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LOCAL RECHARGE: The NorthStar Battery plant at 4000 E. Continental Way is among assets purchased by EnerSys in an acquisition scheduled to close in early October.
SBJ photo by Jessica Rosa
LOCAL RECHARGE: The NorthStar Battery plant at 4000 E. Continental Way is among assets purchased by EnerSys in an acquisition scheduled to close in early October.

Competitor buys NorthStar Battery, Springfield plants

Posted online

An industrial battery manufacturer is set to close in early October on the acquisition of NorthStar Battery parent company N Holding AB – a transaction that impacts two Springfield plants.

Reading, Pennsylvania-based EnerSys (NYSE: ENS) announced the deal Sept. 19 with expectations the acquisition will close within 15 days. EnerSys is purchasing Stockholm, Sweden-based N Holding for $78 million, as well as the assumption of $104.5 million in debt, from private equity firm Altor Fund II. Altor Fund II has owned NorthStar since 2007.

Included in the purchase are two Springfield plants, at 4000 E. Continental Way, in Partnership Industrial Center, and 1320 N. Alliance Ave., in PIC West. All of NorthStar’s batteries are manufactured in the Queen City across a combined 600,000 square feet of plant space. The plant in PIC West, which opened in 2010, is 320,000 square feet. It was not fully built out and will allow EnerSys to use excess floor space for its thin plate pure lead battery production, said Steve Heir, EnerSys vice president of business development.

“We have to install capital equipment, and the lead times on that will be in the region of six months. That will align the products in the two factories to be an EnerSys product,” Heir said of the company’s Springfield plant plans.

He added the NorthStar company name will remain following the transaction closing.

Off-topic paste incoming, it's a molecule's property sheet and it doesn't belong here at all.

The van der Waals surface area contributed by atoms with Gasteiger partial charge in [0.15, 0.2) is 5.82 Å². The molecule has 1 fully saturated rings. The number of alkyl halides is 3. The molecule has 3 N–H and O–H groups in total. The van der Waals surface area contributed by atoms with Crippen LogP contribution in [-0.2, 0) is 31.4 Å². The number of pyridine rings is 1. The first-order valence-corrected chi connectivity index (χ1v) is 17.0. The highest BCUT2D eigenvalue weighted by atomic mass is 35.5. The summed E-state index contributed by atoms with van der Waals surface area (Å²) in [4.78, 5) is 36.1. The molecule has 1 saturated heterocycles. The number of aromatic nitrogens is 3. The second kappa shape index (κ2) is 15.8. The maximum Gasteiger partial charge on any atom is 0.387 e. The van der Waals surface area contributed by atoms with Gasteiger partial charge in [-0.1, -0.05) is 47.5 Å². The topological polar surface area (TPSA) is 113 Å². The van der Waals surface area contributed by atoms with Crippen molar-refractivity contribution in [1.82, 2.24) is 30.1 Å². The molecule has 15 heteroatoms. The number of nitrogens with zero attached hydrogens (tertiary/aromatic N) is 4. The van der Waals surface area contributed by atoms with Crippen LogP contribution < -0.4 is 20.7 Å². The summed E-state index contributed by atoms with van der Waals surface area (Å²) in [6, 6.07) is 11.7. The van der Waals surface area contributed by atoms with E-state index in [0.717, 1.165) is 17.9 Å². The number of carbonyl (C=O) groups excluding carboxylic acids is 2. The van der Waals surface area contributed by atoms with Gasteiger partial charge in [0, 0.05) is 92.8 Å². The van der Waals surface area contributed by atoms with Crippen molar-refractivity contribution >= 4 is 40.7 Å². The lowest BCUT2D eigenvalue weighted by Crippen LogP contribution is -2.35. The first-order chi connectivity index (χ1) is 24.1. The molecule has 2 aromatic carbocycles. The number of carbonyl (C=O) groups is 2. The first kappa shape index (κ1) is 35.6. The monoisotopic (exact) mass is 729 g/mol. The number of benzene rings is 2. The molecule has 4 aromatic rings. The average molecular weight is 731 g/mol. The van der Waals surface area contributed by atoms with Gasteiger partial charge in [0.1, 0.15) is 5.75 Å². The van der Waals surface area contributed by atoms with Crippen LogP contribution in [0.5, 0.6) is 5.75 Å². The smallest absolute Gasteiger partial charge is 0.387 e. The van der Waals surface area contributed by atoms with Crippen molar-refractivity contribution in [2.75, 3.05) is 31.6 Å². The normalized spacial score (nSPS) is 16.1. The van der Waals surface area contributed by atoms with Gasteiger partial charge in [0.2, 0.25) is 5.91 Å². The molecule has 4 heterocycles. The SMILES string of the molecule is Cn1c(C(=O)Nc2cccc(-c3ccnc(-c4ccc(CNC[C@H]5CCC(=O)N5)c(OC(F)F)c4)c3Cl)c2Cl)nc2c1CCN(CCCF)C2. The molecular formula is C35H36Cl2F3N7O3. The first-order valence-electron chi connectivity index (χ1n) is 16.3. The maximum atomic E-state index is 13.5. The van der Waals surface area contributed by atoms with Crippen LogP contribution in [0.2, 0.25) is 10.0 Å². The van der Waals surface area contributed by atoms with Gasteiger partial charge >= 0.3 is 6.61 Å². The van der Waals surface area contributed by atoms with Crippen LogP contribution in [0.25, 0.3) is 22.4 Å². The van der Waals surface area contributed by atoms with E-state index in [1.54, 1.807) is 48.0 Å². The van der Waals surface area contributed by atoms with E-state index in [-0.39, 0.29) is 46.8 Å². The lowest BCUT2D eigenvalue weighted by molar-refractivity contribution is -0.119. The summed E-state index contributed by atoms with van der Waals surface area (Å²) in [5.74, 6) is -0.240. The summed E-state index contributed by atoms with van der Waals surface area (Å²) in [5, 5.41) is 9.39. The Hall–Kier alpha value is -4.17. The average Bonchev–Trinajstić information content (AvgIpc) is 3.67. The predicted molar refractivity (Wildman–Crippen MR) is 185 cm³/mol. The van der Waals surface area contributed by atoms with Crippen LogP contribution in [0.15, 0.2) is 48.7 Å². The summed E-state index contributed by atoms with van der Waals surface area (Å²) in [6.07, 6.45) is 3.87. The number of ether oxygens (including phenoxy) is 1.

Although Heir declined to disclose the plant investment, Hans Liden, NorthStar CEO, said EnerSys “will invest millions into our current facilities.”

That investment also will involve the workforce, as Heir said an undisclosed number of employees would be added once the production line equipment is installed. Liden said NorthStar, which also has regional offices in Sweden, China and United Arab Emirates, currently employs 640 companywide, with 600 working in Springfield. Upon the purchase, EnerSys will employ over 10,300 companywide, Heir said.

NorthStar’s local employment numbers have been on the rise in recent years, as around 450 combined worked in the plants three years ago, according to Springfield Business Journal archives. The company generated $157 million in revenue for the 12-month period ending Aug. 31, officials said.

Heir said the thin plate pure lead batteries would be produced via an automated and digitized high-speed production line, which can produce batteries about three times faster than existing production lines. He noted the technology, which adds $175 million of production capacity, is about 20 years newer than what is currently in use at the NorthStar plants.